Stealing or borrowing? I have been trying to decide whether my teaching career had been one based on ‘stealing’ or ‘borrowing’ ideas. Of course I could sound noble and say I was “recycling ideas” in the classroom, but that flies in the face of everything I have be taught about finding and using other teacher’s intellectual property. There are fancier words and phrases that describe the act of incorporating ideas picked up from other sources like ‘adopting best practices’, but in the end it still amounts to some form of borrowing. Cleaning out forty plus years of accumulated files in the months before retirement gave me an opportunity to think back to where some of the ideas that became lessons in my classroom came from. I let myself off the hook a bit by rationalizing that if something was offered to a roomful of teachers at the annual NMU Science and Math conference, for example, it was done with the intent that we would carry these ‘best practices’ back to use in our own districts. Perhaps what separates the ‘borrowing’ and ‘stealing’ here is always giving credit to the source for any activity used in class. Even if an idea gets tweaked beyond recognition (from the original concept), I still like to point out where it originated. It has also been one of my ‘best practices’ to tell others, “If you like one of my ideas, please feel free to use it.”
Not to put too fine a point on it, but the idea for me to become a teacher was planted in my brain in sixth grade by the first male teacher I ever had. Mr. Arnson was passing back a standardized science test we had taken when he paused at my desk. He set the answer booklet down in front of me and pointed at the score on the top and quite casually asked, ‘So, are you planning on being a science teacher?” Of course my natural reaction was about the same as if someone offered me a plate of liver and onions: “What? ME? Ah, no!” It was an innocent enough question and it remained firmly on the back shelf for the next seven years. Science was always one of my strong suits in school but through my freshman year in college, the closest I had come to exploring a career in science was enrolling in a track of study that was heavy in Geography and Earth Science classes.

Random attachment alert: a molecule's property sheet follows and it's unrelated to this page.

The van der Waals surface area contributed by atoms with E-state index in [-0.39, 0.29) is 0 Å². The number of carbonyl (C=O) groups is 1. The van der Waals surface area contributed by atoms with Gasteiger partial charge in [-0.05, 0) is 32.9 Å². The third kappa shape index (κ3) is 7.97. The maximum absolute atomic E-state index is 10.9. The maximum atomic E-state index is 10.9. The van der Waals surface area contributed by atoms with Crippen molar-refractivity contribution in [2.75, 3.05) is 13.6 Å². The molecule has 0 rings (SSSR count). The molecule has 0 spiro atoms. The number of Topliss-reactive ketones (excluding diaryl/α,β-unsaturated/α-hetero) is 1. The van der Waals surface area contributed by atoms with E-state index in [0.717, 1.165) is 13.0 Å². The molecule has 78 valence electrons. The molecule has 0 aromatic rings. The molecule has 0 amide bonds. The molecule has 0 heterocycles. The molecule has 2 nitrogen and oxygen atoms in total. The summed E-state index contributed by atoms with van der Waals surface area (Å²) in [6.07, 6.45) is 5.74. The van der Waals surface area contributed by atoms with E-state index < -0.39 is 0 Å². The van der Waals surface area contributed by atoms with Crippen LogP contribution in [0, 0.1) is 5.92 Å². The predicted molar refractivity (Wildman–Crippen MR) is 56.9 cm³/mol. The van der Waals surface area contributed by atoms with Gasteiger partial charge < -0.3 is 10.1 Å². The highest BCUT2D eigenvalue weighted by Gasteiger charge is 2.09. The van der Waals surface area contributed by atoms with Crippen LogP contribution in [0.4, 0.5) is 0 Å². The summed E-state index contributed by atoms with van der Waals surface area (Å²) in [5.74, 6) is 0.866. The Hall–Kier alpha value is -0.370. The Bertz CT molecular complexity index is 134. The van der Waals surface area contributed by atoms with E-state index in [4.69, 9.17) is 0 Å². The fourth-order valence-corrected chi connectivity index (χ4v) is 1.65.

During my senior year in high school, we were expected to have two mandatory meetings with a school counselor. Not surprisingly, mine asked what my plans were after high school (which was to go to Northern Michigan University as an undeclared major and see what happened from there). It was a short but enlightening conversation: Counselor: “You can NOT go to college as an undeclared major!” “Why not?” “Well, that is for people who can’t decide what they want to do.” “Right, like me!” “No, no, no, they don’t want people coming in without some idea of what they want to do.” “If that is the case, then why does the application form have a code that says ‘999 – undeclared major’?” That was the last straw as far as the counselor was concerned. He signed off on my file and never called me back for the follow up meeting everyone else had. I found out much later that he had designated me as someone who would, “Probably be an average college student.” I only found this out because I needed a copy of my high school transcript for one job application I filled out after graduating from NMU. After seeing his less than ringing endorsement of my future college career, one part of me wanted to get a hold of him and ask, “Does graduating with a 3.60 GPA make me ‘average’?” but cooler heads prevailed and I let it slide. The same counselor was a guest at our ten year high school reunion and I remember telling this story to a couple of old friends who thought I should march up to him and ask the same question in person. That didn’t happen because a full decade after the fact, it was a moot point in my mind.